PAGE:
Separating inflammation from malignancy on thoracic FDG-PET

2004 04 05 10 37 28 706

Despite its whiz-bang capabilities in imaging cancer patients, FDG-PET scans do have their pitfalls, particularly when it comes to nonmalignant chest abnormalities. In a pictorial essay in the American Journal of Roentgenology, Dr. Syed Asad and colleagues highlighted some of the infectious and inflammatory lesions that may mimic tumor.

The increase in FDG uptake can be attributed to the heightened metabolic state of accumulated inflammatory cells, wrote Asad who is from the department of neurology at Emory University Hospital in Atlanta. Asad’s co-authors are from the department of radiology at Massachusetts General Hospital in Boston.

A particularly common instance of this type of false positive occurs in pneumonia. "Pulmonary inflammation and pneumonia can manifest increased glycolysis and, as a result, FDG uptake," the authors explained (AJR, April 2004, Vol.182:4, pp.983-989).

Another lung disease to watch out for is sarcoidosis, a systemic granulomatous inflammatory disorder. The culprit in this instance is active inflammatory cells (multinucleated giant cells and lymphocytes, to name a couple), which will show FDG uptake.

2004 04 05 10 38 12 706
A 62-year-old man with a history of lung cancer and severe emphysema. CT scan (above) shows spiculated nodule (arrow) suggestive of either new primary tumor or recurrent disease. FDG-PET image (below) of thorax shows increased radiotracer uptake of FDG in nodule (arrow). Wedge resection was performed. Nodule was caused by atypical mycobacterial infection. Asad, S, Aquino SL, Piyavisetpat N, Fischman AJ, "False-positive FDG PET Uptake in Nonmalignant Chest Abnormalities," (AJR 2004 182; 983-989).
2004 04 05 10 40 11 706

In cases of pleural fibrosis, which can develop from asbestos exposure, "an important differential diagnosis for asbestos-related pleural disease is malignant pleural mesothelioma." In the authors' example, the FDG-PET scan was indicative of this serious illness. However, surgical biopsy confirmed benign inflammation, they said.

Finally, previous research has shown increased FDG uptake in the vasculature of patients at risk for atherosclerotic disease. But focal vascular uptake in the mediastinum may simulate metastatic lymph node disease. Anatomic clarification can be achieved with CT correlation.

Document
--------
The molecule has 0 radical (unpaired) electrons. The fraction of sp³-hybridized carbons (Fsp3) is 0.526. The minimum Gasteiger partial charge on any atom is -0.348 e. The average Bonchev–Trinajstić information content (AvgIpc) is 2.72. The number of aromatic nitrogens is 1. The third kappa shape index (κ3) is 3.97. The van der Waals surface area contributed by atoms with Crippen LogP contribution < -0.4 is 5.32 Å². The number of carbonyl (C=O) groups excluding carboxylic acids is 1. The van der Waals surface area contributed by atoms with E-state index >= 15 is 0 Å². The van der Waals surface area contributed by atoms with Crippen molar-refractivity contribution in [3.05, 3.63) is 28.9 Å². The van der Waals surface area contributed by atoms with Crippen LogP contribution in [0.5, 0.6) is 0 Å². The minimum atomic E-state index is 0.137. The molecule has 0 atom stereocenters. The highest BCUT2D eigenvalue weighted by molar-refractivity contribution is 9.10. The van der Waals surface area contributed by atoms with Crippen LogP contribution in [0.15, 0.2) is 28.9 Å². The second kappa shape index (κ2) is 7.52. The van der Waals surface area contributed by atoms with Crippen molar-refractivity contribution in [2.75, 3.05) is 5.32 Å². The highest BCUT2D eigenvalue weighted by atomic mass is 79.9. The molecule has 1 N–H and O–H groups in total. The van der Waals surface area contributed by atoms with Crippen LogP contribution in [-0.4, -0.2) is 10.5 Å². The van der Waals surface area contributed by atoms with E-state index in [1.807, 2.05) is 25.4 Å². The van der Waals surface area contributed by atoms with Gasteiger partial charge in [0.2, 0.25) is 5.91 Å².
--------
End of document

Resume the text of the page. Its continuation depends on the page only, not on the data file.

The authors concluded that if imaging with either FDG-PET or CT cannot rule out neoplasia, then diagnostic biopsy would offer the definitive diagnosis.

These results support earlier reports on fine-tuning FDG-PET in thoracic imaging. Other disease processes or entities that can cause false-positives on mediastinal FDG-PET include caseating granulomas with active inflammation, Histoplasma organisms, and round atelectasis (Chest, October 1993, Vol.104:4, pp.997-1002; Journal of Computer Assisted Tomography, July-August 1998, Vol.22:4, pp.601-604).

A group from the Medical University of South Carolina in Charleston, SC, published a guideline for noninvasive imaging of non-small cell lung cancer (NSCLC). They wrote that FDG-PET has "proved useful in differentiating neoplastic from normal tissues" (Chest, January 2003, Vol.123:1 supplement, pp. 147S-156S).

But they cautioned that "the technique is not infallible as certain nonneoplastic processes,including granulomatous and other inflammatory diseases as well as infections, also may demonstrate positive PET imaging findings." The group also recommended that patients with abnormal FDG-PET findings may benefit from further evaluation of the mediastinum with sampling of the abnormal lymph node prior to surgical resection.

Another group from Emory University will present a paper on false-positive uptake on FDG-PET in granulomatous disease at the 2004 American Roentgen Ray Society meeting in Miami Beach, FL. On May 5, Dr. Matthew Hartman will discuss his group's experience with an integrated PET/CT protocol in pinpointing benign tumors.

By Shalmali Pal staff writer
April 9, 2004

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